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Charges Dropped Against Serzh Sarkisian’s Ex-Bodyguard


Armenia - President Serzh Sarkisian (R) and his chief bodyguard Vachagan Ghazarian (L), Yerevan, April 14, 2012.

Law-enforcement authorities have dropped corruption and tax evasion charges against the former chief bodyguard of ex-President Serzh Sarkisian nearly four months after he transferred 2.9 billion drams ($6 million) to the state.

Vachagan Ghazarian was arrested in June 2018 on charges of “illegal enrichment” and false asset disclosure shortly after the “Velvet Revolution” that toppled Sarkisian. The charges stemmed from his failure to declare to a state anti-corruption body more than $2.5 million in cash that was mostly held in his and his wife’s bank accounts.

The Special Investigative Service (SIS) said at the time that Ghazarian was obliged to do that in his capacity as deputy chief of a security agency providing bodyguards to Armenia’s leaders. It also accused him of tax evasion.

Ghazarian, who headed Sarkisian’s security detail for over two decades, was released from custody in July 2018 but arrested again in November 2018. A Yerevan court granted him bail one month later after he promised the hefty payout.

The SIS announced in October 2019 that Ghazarian and his wife Ruzanna Beglarian have completed the $6 million payment. A spokeswoman for the law-enforcement agency, Marina Ohanjanian, said on Monday that they thus “fully compensated” the state for taxes evaded by them.

The SIS cited a much smaller sum when it accused a night club in Yerevan owned by the couple of tax evasion in 2018.

Armenia - Vachagan Ghazarian empties his bag filled with cash after being arrested by the National Security Service in Yerevan, 25 June 2018.
Armenia - Vachagan Ghazarian empties his bag filled with cash after being arrested by the National Security Service in Yerevan, 25 June 2018.

Ohanjanian told RFE/RL’s Armenian service that because of the payout Ghazarian and his wife will not stand trial for tax fraud. Investigators have also cleared them of illegal enrichment, she said.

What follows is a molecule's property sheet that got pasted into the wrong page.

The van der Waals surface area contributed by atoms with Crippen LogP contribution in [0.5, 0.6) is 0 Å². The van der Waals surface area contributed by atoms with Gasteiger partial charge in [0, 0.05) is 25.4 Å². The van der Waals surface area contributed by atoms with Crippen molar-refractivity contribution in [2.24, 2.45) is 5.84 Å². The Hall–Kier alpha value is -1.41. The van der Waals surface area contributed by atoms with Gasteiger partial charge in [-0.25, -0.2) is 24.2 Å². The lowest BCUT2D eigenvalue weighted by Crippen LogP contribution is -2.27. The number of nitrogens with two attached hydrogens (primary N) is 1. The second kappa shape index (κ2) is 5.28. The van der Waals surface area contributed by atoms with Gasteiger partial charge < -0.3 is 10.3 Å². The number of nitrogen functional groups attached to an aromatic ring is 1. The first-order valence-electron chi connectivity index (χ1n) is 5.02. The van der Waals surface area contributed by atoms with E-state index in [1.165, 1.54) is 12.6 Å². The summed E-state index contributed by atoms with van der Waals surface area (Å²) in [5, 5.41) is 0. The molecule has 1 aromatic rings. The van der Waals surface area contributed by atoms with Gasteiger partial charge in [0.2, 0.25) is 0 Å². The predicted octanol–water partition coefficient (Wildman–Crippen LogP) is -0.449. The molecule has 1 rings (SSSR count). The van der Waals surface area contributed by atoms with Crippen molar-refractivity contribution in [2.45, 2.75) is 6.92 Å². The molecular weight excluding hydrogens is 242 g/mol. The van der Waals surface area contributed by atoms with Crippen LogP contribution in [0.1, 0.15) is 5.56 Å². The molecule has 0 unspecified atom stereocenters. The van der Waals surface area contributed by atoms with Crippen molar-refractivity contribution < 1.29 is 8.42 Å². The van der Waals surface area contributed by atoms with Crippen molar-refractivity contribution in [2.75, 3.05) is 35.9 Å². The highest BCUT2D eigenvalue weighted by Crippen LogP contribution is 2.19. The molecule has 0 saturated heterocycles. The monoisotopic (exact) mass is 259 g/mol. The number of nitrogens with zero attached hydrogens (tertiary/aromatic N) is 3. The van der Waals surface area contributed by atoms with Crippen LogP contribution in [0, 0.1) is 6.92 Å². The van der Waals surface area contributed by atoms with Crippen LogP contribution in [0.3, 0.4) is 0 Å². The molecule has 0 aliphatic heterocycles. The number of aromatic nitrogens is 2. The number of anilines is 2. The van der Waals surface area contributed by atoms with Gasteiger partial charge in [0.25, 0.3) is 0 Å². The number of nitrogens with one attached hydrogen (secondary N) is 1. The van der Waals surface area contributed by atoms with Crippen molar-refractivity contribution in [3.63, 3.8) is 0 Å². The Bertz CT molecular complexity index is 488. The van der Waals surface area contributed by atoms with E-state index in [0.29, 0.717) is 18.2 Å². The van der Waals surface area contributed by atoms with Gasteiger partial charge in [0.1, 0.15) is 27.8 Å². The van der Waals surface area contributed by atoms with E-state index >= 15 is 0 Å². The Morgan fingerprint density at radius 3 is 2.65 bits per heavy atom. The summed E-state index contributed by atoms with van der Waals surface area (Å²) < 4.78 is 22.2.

According to Ghazarian’s lawyer, Armen Harutiunian, the SIS has acknowledged that an Armenian law on mandatory asset declarations by senior state officials does not apply to the once powerful former security official.

Citing a lack of evidence, the SIS also decided last week not to prosecute Ghazarian for extortion alleged by the night club’s former chief accountant. The latter claims that she was forced to pay Ghazarian 40 million drams ($84,000) for financial irregularities blamed on her.

Officers of Armenia’s police and National Security Service (NSS) found $1.1 million and 230,000 euros in cash when they raided Ghazarian’s Yerevan apartment in June 2018. The NSS said he carried a further $120,000 and 436 million drams ($900,000) in a bag when he was caught outside a commercial bank in Yerevan a few days later.

Ghazarian claimed afterwards that most of the money found in his home and bank accounts belongs to his businessman friend living abroad.

In early 2019, the NSS secured an even heftier payout, worth $30 million, from Serzh Sarkisian’s indicted brother Aleksandr. The money was held in Aleksandr Sarkisian’s Armenian bank account frozen by the security service following the 2018 revolution.

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